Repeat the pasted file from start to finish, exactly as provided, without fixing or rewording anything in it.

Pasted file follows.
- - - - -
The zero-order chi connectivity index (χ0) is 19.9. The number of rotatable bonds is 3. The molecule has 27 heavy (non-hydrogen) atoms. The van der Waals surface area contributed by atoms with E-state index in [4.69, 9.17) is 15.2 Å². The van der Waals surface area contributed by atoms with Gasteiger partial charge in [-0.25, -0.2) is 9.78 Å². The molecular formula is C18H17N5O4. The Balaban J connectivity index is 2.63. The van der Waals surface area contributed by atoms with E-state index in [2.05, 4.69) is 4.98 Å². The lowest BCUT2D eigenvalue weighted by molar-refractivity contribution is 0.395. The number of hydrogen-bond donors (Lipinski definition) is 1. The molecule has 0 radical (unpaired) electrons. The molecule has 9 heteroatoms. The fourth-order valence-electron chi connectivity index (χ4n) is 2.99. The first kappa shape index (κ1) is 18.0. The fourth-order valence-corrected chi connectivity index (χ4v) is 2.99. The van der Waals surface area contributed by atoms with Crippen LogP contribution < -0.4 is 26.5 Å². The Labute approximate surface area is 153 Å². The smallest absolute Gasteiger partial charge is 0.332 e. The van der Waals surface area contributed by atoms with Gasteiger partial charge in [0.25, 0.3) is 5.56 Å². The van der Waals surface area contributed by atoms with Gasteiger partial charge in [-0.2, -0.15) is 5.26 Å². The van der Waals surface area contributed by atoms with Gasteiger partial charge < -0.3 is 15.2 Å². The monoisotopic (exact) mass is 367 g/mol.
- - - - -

The zero-order chi connectivity index (χ0) is 19.9. The number of rotatable bonds is 3. The molecule has 27 heavy (non-hydrogen) atoms. The van der Waals surface area contributed by atoms with E-state index in [4.69, 9.17) is 15.2 Å². The van der Waals surface area contributed by atoms with Gasteiger partial charge in [-0.25, -0.2) is 9.78 Å². The molecular formula is C18H17N5O4. The Balaban J connectivity index is 2.63. The van der Waals surface area contributed by atoms with E-state index in [2.05, 4.69) is 4.98 Å². The lowest BCUT2D eigenvalue weighted by molar-refractivity contribution is 0.395. The number of hydrogen-bond donors (Lipinski definition) is 1. The molecule has 0 radical (unpaired) electrons. The molecule has 9 heteroatoms. The fourth-order valence-electron chi connectivity index (χ4n) is 2.99. The first kappa shape index (κ1) is 18.0. The fourth-order valence-corrected chi connectivity index (χ4v) is 2.99. The van der Waals surface area contributed by atoms with Crippen LogP contribution < -0.4 is 26.5 Å². The Labute approximate surface area is 153 Å². The smallest absolute Gasteiger partial charge is 0.332 e. The van der Waals surface area contributed by atoms with Gasteiger partial charge in [0.25, 0.3) is 5.56 Å². The van der Waals surface area contributed by atoms with Gasteiger partial charge in [-0.2, -0.15) is 5.26 Å². The van der Waals surface area contributed by atoms with Gasteiger partial charge < -0.3 is 15.2 Å². The monoisotopic (exact) mass is 367 g/mol.